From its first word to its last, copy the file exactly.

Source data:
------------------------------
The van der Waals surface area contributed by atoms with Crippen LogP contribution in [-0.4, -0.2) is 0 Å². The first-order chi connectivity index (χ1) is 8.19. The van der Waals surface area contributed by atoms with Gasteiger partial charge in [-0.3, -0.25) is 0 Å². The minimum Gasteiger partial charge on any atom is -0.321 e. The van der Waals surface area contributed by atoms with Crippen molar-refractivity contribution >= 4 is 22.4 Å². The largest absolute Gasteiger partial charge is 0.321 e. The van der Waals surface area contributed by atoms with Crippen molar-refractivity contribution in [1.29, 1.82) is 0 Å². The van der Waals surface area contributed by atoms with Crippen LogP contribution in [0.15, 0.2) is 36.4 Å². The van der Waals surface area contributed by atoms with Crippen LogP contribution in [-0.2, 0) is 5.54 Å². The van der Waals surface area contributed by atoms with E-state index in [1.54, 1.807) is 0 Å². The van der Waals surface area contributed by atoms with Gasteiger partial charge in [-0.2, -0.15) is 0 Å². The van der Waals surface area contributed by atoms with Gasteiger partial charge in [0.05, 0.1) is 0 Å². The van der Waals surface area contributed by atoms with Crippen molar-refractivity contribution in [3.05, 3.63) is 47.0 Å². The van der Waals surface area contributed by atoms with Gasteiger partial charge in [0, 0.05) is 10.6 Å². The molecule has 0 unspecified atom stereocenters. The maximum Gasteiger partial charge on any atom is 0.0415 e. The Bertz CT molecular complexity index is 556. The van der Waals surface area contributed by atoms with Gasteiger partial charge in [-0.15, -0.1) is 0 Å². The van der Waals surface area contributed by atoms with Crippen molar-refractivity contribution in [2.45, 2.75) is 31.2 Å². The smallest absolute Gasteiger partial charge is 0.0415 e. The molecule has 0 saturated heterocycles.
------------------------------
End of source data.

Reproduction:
The van der Waals surface area contributed by atoms with Crippen LogP contribution in [-0.4, -0.2) is 0 Å². The first-order chi connectivity index (χ1) is 8.19. The van der Waals surface area contributed by atoms with Gasteiger partial charge in [-0.3, -0.25) is 0 Å². The minimum Gasteiger partial charge on any atom is -0.321 e. The van der Waals surface area contributed by atoms with Crippen molar-refractivity contribution >= 4 is 22.4 Å². The largest absolute Gasteiger partial charge is 0.321 e. The van der Waals surface area contributed by atoms with Crippen molar-refractivity contribution in [1.29, 1.82) is 0 Å². The van der Waals surface area contributed by atoms with Crippen LogP contribution in [0.15, 0.2) is 36.4 Å². The van der Waals surface area contributed by atoms with Crippen LogP contribution in [-0.2, 0) is 5.54 Å². The van der Waals surface area contributed by atoms with E-state index in [1.54, 1.807) is 0 Å². The van der Waals surface area contributed by atoms with Gasteiger partial charge in [-0.2, -0.15) is 0 Å². The van der Waals surface area contributed by atoms with Gasteiger partial charge in [0.05, 0.1) is 0 Å². The van der Waals surface area contributed by atoms with Crippen molar-refractivity contribution in [3.05, 3.63) is 47.0 Å². The van der Waals surface area contributed by atoms with Gasteiger partial charge in [0, 0.05) is 10.6 Å². The molecule has 0 unspecified atom stereocenters. The maximum Gasteiger partial charge on any atom is 0.0415 e. The Bertz CT molecular complexity index is 556. The van der Waals surface area contributed by atoms with Gasteiger partial charge in [-0.15, -0.1) is 0 Å². The van der Waals surface area contributed by atoms with Crippen molar-refractivity contribution in [2.45, 2.75) is 31.2 Å². The smallest absolute Gasteiger partial charge is 0.0415 e. The molecule has 0 saturated heterocycles.